"Flying While Brown!"
Lawsuits Accuse 4 Airlines of Bias

Men Say Perceived Ethnicity Got Them Taken Off Flights

Washington Post
5 June 2002

By a Washington Post Staff Writer

David Rocah, an attorney with the ACLU, and his client, Hassan Sader, are suing American Airlines for making Sader change flights because another passenger complained. (The Washington Post)

   Five men and the nation's largest Arab American civil rights group sued four major U.S. airlines in federal courts across the country yesterday, alleging discrimination since Sept. 11 against passengers perceived to be of Arab descent.

The five lawsuits, among the most wide-ranging legal challenges filed by Arab Americans regarding their treatment in the wake of the attacks on the World Trade Center and the Pentagon, were brought by the individuals and the Arab-American Anti-Discrimination Committee (ADC) in Maryland, California and New Jersey. Two of the five men are of Arab descent, and four are U.S. citizens. The fifth is a Florida mathematics professor who is a permanent resident.

All of the plaintiffs said that after they cleared airport security, airline crew members or other passengers complained about their presence, with one passenger worrying aloud about "those brown-skinned men." All five were pulled off their flights or denied boarding and given seats on later flights.

"A new and disturbing trend is occurring at American airports, the practice of removing passengers because of their perceived ethnicity," said Ziad Asali, director of the ADC, which joined three of the lawsuits as a plaintiff on behalf of its members. "This phenomenon was unknown before September 11 . . . and it must stop."

The American Civil Liberties Union and a D.C. civil rights firm headed by John Relman are representing the plaintiffs. Reginald Shuford, an ACLU lawyer based in New York, said that there are no precise numbers on how frequently the practice occurs but that it "appears to be widespread."

"After 9/11, our clients expected a higher level of scrutiny when they fly, more security checks, and they've come to accept that," Shuford said. "But once you've passed all the security checks and all you want to do is fly, there's nothing fair or security-oriented about being asked to get off your flight because someone on board isn't comfortable with you being there."

The airlines named in the suits are American, Continental, Northwest and United. Most of the companies responded strongly to the suits yesterday, denying allegations of prejudice.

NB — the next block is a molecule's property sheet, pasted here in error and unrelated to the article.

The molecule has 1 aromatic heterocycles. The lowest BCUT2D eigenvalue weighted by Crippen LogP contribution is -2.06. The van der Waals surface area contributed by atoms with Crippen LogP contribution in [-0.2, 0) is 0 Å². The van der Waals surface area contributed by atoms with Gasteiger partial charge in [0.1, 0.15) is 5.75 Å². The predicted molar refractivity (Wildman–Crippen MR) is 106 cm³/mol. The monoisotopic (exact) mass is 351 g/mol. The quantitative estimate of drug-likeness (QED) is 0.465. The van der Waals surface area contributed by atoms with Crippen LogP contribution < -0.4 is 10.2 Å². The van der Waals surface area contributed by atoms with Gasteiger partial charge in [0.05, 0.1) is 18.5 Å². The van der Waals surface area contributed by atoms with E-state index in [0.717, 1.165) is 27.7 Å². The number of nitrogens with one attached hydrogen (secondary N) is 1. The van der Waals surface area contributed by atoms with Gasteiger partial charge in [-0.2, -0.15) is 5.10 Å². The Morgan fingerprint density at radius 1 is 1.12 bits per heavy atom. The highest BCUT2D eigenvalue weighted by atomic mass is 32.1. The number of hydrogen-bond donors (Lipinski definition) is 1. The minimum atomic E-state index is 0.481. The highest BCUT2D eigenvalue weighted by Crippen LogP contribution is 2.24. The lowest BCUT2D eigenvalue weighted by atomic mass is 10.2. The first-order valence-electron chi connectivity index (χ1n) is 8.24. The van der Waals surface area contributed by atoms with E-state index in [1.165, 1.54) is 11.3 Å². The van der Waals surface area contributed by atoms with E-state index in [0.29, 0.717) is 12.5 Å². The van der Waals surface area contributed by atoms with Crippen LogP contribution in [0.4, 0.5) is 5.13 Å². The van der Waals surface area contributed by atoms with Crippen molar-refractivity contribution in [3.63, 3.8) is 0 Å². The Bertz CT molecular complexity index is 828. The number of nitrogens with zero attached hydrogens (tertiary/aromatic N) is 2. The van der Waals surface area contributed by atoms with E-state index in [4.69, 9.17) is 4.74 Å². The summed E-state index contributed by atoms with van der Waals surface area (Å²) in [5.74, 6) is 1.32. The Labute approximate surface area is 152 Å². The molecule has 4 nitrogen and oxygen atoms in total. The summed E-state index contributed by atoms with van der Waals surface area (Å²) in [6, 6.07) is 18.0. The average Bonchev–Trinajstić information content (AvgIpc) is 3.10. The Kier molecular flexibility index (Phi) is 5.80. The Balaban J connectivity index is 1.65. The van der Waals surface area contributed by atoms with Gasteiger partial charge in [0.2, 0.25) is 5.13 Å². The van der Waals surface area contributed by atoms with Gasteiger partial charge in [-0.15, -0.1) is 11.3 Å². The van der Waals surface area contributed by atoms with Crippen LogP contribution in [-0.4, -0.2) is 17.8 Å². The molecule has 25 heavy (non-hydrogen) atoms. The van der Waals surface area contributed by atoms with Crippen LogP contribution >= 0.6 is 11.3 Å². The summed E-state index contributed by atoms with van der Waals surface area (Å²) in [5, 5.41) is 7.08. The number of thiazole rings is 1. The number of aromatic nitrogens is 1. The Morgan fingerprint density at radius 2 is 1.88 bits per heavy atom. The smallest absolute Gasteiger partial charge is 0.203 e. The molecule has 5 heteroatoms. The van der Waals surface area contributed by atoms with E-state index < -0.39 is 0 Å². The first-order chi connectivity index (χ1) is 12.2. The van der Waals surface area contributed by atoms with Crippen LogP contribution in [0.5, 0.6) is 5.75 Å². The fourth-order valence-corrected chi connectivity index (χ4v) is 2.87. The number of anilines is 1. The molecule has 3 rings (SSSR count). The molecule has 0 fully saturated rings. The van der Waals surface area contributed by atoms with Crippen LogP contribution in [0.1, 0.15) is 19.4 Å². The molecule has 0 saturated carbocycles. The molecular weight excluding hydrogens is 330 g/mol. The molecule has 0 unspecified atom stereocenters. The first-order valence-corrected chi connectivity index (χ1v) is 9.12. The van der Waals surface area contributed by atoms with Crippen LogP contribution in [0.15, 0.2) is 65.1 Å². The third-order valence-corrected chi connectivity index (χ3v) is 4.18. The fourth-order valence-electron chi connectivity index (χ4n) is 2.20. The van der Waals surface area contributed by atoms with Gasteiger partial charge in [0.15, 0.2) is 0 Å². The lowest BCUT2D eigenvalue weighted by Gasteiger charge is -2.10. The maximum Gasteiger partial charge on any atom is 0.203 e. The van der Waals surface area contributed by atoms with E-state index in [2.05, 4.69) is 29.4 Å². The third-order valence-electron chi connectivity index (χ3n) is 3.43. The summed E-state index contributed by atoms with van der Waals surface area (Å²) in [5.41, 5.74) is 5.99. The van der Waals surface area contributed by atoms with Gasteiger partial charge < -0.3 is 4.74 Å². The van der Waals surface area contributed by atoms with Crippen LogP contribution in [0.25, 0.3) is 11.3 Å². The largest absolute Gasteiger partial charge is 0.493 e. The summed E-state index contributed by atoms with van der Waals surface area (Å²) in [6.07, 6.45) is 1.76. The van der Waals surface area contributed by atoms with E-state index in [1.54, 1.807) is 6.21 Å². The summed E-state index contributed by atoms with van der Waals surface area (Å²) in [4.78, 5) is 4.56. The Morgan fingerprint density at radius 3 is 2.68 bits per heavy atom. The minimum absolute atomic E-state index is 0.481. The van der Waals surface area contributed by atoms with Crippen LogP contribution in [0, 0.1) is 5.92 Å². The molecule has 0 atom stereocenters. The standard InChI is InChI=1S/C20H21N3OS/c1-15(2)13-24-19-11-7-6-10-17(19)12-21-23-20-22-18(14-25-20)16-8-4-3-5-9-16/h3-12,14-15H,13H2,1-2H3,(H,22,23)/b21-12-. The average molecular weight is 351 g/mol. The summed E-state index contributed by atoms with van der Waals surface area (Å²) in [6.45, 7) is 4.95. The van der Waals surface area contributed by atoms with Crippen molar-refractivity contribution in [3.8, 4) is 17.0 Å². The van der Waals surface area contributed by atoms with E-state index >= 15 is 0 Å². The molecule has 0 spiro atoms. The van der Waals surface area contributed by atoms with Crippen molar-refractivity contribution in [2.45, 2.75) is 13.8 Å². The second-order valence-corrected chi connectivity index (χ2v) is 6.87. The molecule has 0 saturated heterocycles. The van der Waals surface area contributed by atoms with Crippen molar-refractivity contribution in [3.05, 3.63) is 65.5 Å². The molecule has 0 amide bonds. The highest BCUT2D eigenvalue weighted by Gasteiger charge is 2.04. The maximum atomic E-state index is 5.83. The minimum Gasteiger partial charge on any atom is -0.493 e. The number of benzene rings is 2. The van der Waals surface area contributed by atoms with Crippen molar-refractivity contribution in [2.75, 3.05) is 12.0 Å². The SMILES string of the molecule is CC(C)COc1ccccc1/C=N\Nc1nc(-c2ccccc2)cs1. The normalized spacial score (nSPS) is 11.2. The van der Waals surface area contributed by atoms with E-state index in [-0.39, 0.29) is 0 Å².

"We are enormously disappointed in this lawsuit," American Airlines said in an unsigned statement. "Many people of many ethnicities and national origins have been inconvenienced by our nation's heightened emphasis on security since September 11. Though we regret that some people feel they have been offended by these precautions, security and safety are -- and must be -- the primary concern of any flight crew."

Mary Beth Schubert, a spokeswoman for Northwest Airlines, said the company had reviewed the Oct. 23 incident outlined in the suit brought by Arshad Chowdhury, a U.S. citizen of Bangladeshi descent, and concluded that employees acted within Federal Aviation Administration guidelines in stopping Chowdhury from boarding. The ADC said that it had received at least 60 formal complaints of discrimination since Sept. 11 but that the number of unreported incidents is far higher. The U.S. Department of Transportation logged 84 discrimination complaints in the first three months of this year, according to papers included in the lawsuits.

In perhaps the most high-profile incident, though not part of the suits, an Arab American Secret Service agent was pulled off an American Airlines flight Dec. 25 after the airline noticed a discrepancy in the paperwork he had filed to carry his gun on board.

In the suits filed yesterday, the plaintiffs are seeking unspecified monetary damages as well as a court injunction that would order the airlines to cease discriminatory actions.

For Hassan Sader, an Arlington-based tennis coach of Moroccan descent, the confrontation began when he went to Baltimore-Washington International Airport on Oct. 31 to board an American Airlines flight to Seattle. After clearing security, he put his carry-on bag of tennis rackets in the overhead bin and settled into his seat.

"I noticed a female passenger and a flight attendant talking and looking in my direction," he said yesterday. "A few minutes later, I was asked to leave by an American Airlines agent. I was confused but did everything the agent asked me to do. . . . I was finally told that one of the passengers didn't feel comfortable with me flying on the plane."

Sader, 36, was booked on a later flight.

"If I was a security threat, why would they have put me on another plane?" he said.

American's statement did not specifically address Sader's allegations.

Assem Bayaa, an audit manager for the Arthur Andersen accounting office in Riyadh, Saudi Arabia, was kicked off his Dec. 23 United Airlines flight from Los Angeles to New York, the first stage of a return trip to Saudi Arabia. Bayaa, 40, who is of Lebanese and Palestinian descent, was examined so closely by security personnel that he was the last passenger to board the plane, according to the suit.

But before he could take his seat, he was approached by a flight attendant, who asked him to step to the front of the plane. He was then asked by security personnel to leave the plane.

"The crew does not feel comfortable with you on board," Bayaa said he was told.

United declined to comment on specifics of the lawsuit, according to the Associated Press.

 

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